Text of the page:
36. 36
    Jenny says:

    i need to make these for my husband…this is one of his “death row meals” …..promise he’s not a criminal :)

  37. 37
    Martha says:

    This recipe is heavenly! In defense of grits – you can think of them like polenta or rice, they take on the flavors of the sauces you serve on them or the seasonings you mix in. I live in Metairie with in-laws who own a shrimping skiff. Thanks for a wonderful new shrimp recipe!

  38. 38

    I’ve been looking for a good shrimp & grits recipe! This looks fab.

  39. 39
    jim froh says:

    I did this recipe with atkinson’s stone ground yellow grits. It was excellent. I added sauted mushrooms and garden fresh green beens. it was excellent. Google atkinsons mill. They take orders over the phone or email and ship. I have gotten them at the mill and through the mail. they are great.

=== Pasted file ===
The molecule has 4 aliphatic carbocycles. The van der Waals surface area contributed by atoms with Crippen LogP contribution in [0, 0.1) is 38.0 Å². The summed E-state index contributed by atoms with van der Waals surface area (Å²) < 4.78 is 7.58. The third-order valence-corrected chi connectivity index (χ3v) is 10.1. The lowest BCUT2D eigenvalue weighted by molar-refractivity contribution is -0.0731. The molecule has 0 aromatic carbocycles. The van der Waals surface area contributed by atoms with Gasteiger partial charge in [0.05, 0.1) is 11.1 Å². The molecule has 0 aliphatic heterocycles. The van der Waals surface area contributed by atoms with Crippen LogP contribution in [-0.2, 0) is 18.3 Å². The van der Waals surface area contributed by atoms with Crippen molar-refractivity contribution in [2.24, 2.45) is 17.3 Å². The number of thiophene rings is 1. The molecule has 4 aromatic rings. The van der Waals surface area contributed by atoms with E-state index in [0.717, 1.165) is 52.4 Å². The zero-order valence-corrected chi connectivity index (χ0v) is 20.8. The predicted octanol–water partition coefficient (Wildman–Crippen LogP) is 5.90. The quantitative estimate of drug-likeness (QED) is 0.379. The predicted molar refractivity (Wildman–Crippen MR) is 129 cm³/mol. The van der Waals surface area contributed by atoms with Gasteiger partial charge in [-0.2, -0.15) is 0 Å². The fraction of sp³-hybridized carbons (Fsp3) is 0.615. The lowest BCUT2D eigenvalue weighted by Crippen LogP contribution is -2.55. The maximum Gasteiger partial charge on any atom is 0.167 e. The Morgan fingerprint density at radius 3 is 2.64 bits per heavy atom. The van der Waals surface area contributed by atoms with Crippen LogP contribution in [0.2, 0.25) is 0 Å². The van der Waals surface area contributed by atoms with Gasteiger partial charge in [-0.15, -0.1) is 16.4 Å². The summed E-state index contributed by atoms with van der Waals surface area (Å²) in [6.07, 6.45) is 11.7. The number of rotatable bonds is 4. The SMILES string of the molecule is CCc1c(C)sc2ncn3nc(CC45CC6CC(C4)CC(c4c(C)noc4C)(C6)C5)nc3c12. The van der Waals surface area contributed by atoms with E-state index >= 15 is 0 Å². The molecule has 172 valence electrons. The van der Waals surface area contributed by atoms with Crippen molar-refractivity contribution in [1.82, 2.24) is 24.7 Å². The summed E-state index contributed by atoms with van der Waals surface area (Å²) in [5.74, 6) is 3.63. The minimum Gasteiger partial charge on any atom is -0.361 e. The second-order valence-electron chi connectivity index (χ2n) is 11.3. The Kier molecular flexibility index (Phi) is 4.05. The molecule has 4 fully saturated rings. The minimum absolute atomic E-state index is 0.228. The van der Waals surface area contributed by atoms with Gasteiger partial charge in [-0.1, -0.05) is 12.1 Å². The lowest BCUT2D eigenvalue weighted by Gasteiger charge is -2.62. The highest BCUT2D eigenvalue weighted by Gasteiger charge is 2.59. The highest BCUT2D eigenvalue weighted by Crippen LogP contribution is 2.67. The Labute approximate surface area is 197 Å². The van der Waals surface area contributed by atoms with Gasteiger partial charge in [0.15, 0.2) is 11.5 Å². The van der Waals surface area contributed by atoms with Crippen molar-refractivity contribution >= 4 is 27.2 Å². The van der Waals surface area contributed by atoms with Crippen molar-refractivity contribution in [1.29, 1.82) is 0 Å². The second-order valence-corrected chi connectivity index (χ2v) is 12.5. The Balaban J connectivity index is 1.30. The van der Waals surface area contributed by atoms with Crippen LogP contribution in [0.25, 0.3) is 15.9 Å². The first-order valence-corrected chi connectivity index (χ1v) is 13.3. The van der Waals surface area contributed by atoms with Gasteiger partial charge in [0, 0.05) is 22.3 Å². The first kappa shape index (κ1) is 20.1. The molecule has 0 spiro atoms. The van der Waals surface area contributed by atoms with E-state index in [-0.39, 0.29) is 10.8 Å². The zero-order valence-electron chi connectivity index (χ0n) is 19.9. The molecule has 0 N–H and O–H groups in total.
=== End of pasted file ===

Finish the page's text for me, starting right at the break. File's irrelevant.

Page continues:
40. 40

    I am very impressed with your shrimp and grits! A very authentic! But I do have to say I’m not sure what part of Louisiana you live in, but my Mom’s entire family is from various parts of Louisiana and my grandmother’s garlic cheese grits are a staple at many a meal! In fact my boyfriend is from Georgia (which is considered a ‘true’ southern state by many) and had never had grits until he meet me! LOL!

    • 40.1

      P.S. I was just telling my boyfriend what about your post (he is so sweet and always lets me ramble on about blogging) and told him my response. He said that I was being mean, so I hope you don’t take my comment the wrong way! I was just shocked to hear that you didn’t think grits where a staple in Louisiana (when I have grown up on them)!

  41. 41
    Michelle says:

    I love grits. The true stone ground grits that you talk of. Only I live in Minnesota. Do you have any suggestions for a source of these grits that I could purchase on the internet? Hubby and I went to the south last fall and I’m still dreaming of the course ground grits with butter, salt/pepper and a bit of cheese. Only hubby says that a plane ticket for grits is not the best use of money…

    • 41.1
      Cathy says: